By Lisa Rieck

The Importance of Friendship Across Differences

I don’t remember setting out to develop friendships with women of all different ages and stages. It wasn’t ever an item on one of my (many) to-do lists, nor did I have a list of diverse females mapped out whom I wanted to get to know in order to be a well-rounded person.

The truth is that I really love to learn. And I could tell, as I met women in different spheres of my life, that each one had important things to teach me.

But beyond my own desire to learn, I’ve discovered another motivation. The rampant political and cultural polarization in our country (and in the church) over the past eighteen months has taught me the absolute necessity of getting to know people different from me. Forging friendships with women across ethnicities and ages and life stages has broadened my thinking, deepened my faith, and changed my perspectives on a whole host of things — things I might have already made assumptions about without seeing the full picture. Here are just a few of the friends who have expanded my vision:

Janine is a White woman in her fifties, married with three adult children, and an artist. She teaches me about prayer, the creative process, faithfulness in her craft, and parenting.

Laura is Chinese American, and her family comes from the Philippines. In her thirties and an introvert like me, she has been married for three-and-a-half years and teaches me about organization, beauty, leadership, and honoring others.

Amy is also Chinese American and newly thirty. She is my polar opposite on the introversion-extroversion spectrum, so she helps me be more spontaneous (Lord, help her!) while teaching me about justice, faithfulness, and good coffee.

Marcia, a White woman with a master’s degree in nutrition, is widowed and in her sixties. Having been an editor now for many years, she sharpens my vocational skills, recommends delightful books, and teaches me about hospitality and generosity, as well as what it looks like to live a vibrant single life.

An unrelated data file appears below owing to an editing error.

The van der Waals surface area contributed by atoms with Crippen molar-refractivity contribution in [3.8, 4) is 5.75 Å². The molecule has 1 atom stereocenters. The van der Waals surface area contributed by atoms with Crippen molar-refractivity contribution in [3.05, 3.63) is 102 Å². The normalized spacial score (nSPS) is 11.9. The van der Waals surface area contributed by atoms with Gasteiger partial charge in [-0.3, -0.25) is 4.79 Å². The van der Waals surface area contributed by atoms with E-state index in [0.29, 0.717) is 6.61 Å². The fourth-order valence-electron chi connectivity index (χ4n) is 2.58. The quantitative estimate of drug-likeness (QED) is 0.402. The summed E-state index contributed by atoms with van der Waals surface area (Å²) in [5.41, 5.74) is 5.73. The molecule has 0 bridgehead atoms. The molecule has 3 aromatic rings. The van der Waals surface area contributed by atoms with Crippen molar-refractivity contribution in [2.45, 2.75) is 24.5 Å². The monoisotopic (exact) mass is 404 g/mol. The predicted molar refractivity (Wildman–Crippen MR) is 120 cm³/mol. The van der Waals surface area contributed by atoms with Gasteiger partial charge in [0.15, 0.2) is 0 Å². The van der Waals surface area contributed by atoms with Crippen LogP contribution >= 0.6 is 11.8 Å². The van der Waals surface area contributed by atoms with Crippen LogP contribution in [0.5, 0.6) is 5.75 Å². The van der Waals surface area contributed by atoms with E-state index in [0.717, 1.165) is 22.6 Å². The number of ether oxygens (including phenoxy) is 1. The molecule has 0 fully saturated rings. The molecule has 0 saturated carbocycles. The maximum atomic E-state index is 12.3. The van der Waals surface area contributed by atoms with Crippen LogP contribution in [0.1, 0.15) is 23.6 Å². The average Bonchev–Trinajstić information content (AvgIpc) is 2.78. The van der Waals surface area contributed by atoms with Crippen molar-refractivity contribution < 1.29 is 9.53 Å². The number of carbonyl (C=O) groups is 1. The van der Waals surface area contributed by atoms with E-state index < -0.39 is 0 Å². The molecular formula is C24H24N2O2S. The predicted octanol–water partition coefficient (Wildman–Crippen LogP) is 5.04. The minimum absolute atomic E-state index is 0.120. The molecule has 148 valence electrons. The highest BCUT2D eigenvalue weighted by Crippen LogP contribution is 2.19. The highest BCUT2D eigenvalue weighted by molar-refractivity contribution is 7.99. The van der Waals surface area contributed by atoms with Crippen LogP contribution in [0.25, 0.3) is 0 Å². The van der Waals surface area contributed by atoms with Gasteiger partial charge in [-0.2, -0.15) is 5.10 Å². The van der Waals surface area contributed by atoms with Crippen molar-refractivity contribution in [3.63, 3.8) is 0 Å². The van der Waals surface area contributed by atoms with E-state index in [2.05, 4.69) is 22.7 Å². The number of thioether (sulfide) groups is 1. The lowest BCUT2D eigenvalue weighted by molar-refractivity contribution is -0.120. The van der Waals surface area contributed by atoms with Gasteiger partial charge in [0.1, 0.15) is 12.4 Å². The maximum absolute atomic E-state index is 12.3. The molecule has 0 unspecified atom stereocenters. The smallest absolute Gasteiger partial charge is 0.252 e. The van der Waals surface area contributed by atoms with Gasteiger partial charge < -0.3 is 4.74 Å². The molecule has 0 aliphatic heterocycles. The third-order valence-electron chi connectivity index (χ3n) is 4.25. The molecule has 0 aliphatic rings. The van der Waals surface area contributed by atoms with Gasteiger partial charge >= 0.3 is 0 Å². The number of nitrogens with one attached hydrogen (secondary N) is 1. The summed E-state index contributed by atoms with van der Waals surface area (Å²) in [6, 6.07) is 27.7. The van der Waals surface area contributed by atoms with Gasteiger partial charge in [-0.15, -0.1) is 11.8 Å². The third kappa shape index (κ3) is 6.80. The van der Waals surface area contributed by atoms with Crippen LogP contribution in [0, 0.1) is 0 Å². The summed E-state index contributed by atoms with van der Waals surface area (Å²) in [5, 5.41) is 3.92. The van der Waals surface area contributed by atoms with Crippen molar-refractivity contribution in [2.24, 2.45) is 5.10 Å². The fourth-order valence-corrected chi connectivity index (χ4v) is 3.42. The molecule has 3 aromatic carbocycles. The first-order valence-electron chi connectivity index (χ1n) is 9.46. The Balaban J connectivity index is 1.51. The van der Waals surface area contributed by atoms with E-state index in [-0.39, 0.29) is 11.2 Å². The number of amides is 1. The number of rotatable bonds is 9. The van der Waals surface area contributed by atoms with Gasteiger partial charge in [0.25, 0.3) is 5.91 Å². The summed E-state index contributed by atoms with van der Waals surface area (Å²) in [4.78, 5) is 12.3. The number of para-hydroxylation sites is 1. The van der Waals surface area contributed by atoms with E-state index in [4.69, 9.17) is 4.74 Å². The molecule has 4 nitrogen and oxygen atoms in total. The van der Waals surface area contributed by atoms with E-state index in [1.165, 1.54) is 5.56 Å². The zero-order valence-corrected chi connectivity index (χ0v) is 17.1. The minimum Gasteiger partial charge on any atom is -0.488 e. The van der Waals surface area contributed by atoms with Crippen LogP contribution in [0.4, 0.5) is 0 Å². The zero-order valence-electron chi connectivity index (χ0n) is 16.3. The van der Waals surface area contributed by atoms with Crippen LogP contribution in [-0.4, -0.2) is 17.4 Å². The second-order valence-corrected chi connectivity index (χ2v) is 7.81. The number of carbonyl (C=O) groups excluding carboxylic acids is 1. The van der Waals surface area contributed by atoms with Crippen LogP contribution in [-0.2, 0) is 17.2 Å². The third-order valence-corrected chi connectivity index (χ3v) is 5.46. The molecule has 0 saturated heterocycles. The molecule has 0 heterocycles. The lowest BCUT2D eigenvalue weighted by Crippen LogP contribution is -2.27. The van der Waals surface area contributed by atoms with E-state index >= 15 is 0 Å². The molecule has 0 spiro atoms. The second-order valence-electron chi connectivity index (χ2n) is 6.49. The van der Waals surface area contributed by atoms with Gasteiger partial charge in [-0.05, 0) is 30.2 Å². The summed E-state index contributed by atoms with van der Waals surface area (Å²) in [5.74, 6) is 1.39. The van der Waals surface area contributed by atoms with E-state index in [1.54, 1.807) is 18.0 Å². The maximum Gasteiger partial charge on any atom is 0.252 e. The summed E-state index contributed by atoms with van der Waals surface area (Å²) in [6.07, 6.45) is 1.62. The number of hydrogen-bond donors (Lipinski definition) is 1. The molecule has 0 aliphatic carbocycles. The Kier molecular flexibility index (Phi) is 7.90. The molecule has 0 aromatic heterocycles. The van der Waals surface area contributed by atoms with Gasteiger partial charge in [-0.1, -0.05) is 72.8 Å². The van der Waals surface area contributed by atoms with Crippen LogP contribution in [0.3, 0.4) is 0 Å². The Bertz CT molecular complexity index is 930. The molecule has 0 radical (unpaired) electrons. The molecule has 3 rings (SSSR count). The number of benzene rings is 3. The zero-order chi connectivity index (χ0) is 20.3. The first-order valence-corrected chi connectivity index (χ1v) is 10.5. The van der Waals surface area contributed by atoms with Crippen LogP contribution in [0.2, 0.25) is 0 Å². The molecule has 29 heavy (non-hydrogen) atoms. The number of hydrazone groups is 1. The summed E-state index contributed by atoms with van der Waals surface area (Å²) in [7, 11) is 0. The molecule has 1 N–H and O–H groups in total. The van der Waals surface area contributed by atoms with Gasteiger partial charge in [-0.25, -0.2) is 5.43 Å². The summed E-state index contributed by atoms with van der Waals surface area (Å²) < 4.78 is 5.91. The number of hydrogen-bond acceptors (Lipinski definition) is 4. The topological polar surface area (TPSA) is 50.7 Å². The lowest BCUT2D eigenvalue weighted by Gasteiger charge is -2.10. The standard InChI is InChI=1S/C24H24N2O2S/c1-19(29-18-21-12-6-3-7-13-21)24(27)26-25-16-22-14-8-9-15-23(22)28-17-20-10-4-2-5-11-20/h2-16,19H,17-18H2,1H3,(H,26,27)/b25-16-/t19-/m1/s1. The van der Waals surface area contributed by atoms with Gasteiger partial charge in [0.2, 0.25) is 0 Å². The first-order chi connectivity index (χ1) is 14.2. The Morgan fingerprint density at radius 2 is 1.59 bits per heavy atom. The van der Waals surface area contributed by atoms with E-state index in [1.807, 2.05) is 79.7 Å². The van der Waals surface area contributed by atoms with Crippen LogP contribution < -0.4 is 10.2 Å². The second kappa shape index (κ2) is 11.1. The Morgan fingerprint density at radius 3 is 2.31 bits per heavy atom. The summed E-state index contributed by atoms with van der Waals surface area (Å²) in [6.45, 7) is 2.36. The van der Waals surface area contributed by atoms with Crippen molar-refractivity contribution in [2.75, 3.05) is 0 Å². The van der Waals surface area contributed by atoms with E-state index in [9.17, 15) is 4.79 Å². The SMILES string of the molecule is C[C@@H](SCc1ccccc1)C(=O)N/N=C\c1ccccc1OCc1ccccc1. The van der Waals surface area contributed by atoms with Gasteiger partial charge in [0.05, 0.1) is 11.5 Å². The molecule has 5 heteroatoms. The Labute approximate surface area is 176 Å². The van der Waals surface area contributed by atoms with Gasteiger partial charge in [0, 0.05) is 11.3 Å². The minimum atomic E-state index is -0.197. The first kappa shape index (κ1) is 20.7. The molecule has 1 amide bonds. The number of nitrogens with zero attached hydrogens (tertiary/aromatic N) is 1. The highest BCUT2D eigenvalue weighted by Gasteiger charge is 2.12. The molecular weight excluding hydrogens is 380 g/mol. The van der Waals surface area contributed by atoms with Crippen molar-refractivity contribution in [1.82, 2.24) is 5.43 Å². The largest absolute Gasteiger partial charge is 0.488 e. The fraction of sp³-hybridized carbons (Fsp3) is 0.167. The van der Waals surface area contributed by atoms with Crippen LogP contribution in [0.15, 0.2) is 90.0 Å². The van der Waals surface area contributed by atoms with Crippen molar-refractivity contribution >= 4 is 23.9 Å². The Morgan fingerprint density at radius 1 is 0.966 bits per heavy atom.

LaKendra is an African American woman with a master’s degree who is married and my same age. She challenges me by her involvement in the community and teaches me how to pray and lament (as well as how to stay safe as a female in a parking lot at night).

Alongside these women are many others I don’t have space to name who are also gifts in my life—moms of young kids, empty-nesters, immigrant women, mothers of teenagers, biracial friends. It’s impossible to trace the ways these women, with their different life experiences, have shaped and influenced me.

Of course, I have friends in my same life stage too, who understand present challenges and joys. I need them as well. But now that I’ve experienced the riches of friendship with a diverse group of women, I know that if I ever look at my life and only have friends who look like me and see the world like I do, I’m missing out on blessings and important skills for living out my faith in the current cultural context. I need married friends to show me the good and hard of marriage, older friends to show me what it looks like to be faithful for the long haul, younger friends to challenge my stubborn ways of thinking that might need to flex (and teach me how to use Snapchat!), friends with master’s degrees to guide me in my own upcoming journey toward an MFA, and friends of color to teach me about courage and justice and new ways to pray. I need Republican friends and Democrat friends, Anglican friends and Pentecostal friends, friends who make more money than I do and friends who make less.